And after the release of that varied debut album, a different approach was taken for the follow up.
“I found I had enough people interested in it so I was able to crowdfund it. At the same time, I’d left my permanent work in IT, and decided that it was now or never. If I didn’t attempt to do music fulltime, I’d always look back and think that was the chance I missed. So I’ve ended up being a musician. It doesn’t pay well, and it’s not easy at all. But it’s wonderful doing something you love. I’ve gigged, I’ve recorded, I’ve done a lot of remote session work. I’ve worked with some amazing musicians.
“All of it is great fun, although some of it is more conducive to paying the bills than others! I have a Patreon channel where I share my music as and when I’m writing it, lots of sneak previews, behind the scenes videos and the like. This is one of the favourite things I do as a musician, letting people into my world, showing them that music doesn’t magically come perfect and sparkling into the cosmos, but is crafted, often painfully, one word and one note at a time. None of the steps in the process are beyond anyone – I am at pains to show I believe anyone can do this if they put enough time and energy into it.”
Happily Steady’s appetite for music shows no sign of diminishing with another release scheduled for the early part of the New Year.
“I’m going back to basics and the next album will be acoustic songs recorded in an intimate setting with friends and family. I’ve done the rock and blues and folk and I want to strip it all back and show I can write some quality songs and engage and audience. It should be February or March I imagine by the time I get it organised!”
Apart from his solo recordings, Steady also performs with ‘The Grace Machine,’ a group who have recently released their ‘New Buryin’ Ground’ album.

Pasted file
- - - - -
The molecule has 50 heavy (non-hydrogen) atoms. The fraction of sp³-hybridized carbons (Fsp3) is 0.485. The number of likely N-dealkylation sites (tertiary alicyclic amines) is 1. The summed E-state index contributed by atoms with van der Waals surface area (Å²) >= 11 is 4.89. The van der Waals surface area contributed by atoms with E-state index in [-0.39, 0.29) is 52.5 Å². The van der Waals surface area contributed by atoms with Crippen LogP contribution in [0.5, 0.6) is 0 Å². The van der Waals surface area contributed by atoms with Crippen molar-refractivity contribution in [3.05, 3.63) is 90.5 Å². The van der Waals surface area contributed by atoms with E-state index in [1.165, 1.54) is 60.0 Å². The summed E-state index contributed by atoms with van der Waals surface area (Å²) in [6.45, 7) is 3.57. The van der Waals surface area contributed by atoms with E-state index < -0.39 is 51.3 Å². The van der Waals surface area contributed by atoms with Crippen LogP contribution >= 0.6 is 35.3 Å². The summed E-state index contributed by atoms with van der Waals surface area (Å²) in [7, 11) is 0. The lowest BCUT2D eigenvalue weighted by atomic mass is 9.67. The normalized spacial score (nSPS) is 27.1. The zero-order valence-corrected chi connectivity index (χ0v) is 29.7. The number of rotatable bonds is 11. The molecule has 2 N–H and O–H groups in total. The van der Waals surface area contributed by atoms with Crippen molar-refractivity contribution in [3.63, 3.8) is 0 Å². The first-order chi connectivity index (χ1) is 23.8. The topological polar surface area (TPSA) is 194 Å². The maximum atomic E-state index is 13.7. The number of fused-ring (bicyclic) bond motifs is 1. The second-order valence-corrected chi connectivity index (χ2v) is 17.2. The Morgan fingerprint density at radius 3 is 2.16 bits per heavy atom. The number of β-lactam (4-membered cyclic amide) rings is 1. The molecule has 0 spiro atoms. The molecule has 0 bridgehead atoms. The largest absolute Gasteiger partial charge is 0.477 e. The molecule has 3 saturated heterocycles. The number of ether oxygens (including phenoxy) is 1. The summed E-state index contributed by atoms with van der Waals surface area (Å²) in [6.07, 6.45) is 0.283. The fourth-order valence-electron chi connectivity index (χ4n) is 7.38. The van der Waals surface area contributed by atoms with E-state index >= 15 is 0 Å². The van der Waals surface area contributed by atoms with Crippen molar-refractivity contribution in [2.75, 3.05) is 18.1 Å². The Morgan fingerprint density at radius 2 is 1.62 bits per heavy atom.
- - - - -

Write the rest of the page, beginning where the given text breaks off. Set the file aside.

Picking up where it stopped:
“The Grace Machine is me on guitar and vocals, Terl Bryant on drums and Matt Weeks on bass,” he added.
“I play a lot of different instruments – pretty much everything you hear on my records is me except for drums. I’ve always got a good drummer to work on my projects with me. I started working on a very folky album ‘Chasing Down Wolves’ and felt my usual drummer, although superb, would not be the right feel. I needed earthy, Celtic, world percussion.
“And so through a mutual friend I teamed up with Terl Bryant who played percussion in one of my favourite bands, Iona, so to be able to use him as a session musician was a real thrill. I also teamed up with him for my ‘lockdown’ album, ‘Celtic Instrumentals.’
“But the next album was completely different: rocky blues with a gospel edge. When I shared it with him with a view to him playing, he asked whether I’d consider releasing it as a band album with him – and be asked to do that by one of your heroes is quite something.
“He is good friends with a superb bass player, Matt Weeks, who replaced my slightly more mediocre efforts, and by the time we finished, ‘New Buryin’ Ground’ sounded incredible. We are aiming to start another project next year, which I’m very much looking forward to.”
Finally, if you’re drawn to explore Steady’s huge back catalogue, I asked what four tracks he’d put on any potential, ‘Best Of’ EP.
“Oh man, that is the toughest question you can ever ask a musician, my favourites change like the wind! But here’s a few that cross my mind today: ‘The Roamer,’ ‘The Green Man,’ ‘Long Road Home,’ and ‘The Waiting.’ *
“I’m also quite partial to ‘When the Sun Goes Down,’ but that’s released under ‘The Grace Machine’ so might not count!
“I’ve seen music change lives over and over again, including my own. I’ve had music profoundly change my life, bringing me through some really rough times. If I can help someone else do the same, it’s worth it.”
* The Roamer, The Green Man and The Long Road Home are included on Matt Steady’s ‘The Echoes Remain’ compilation CD, available from: https://mattsteady.com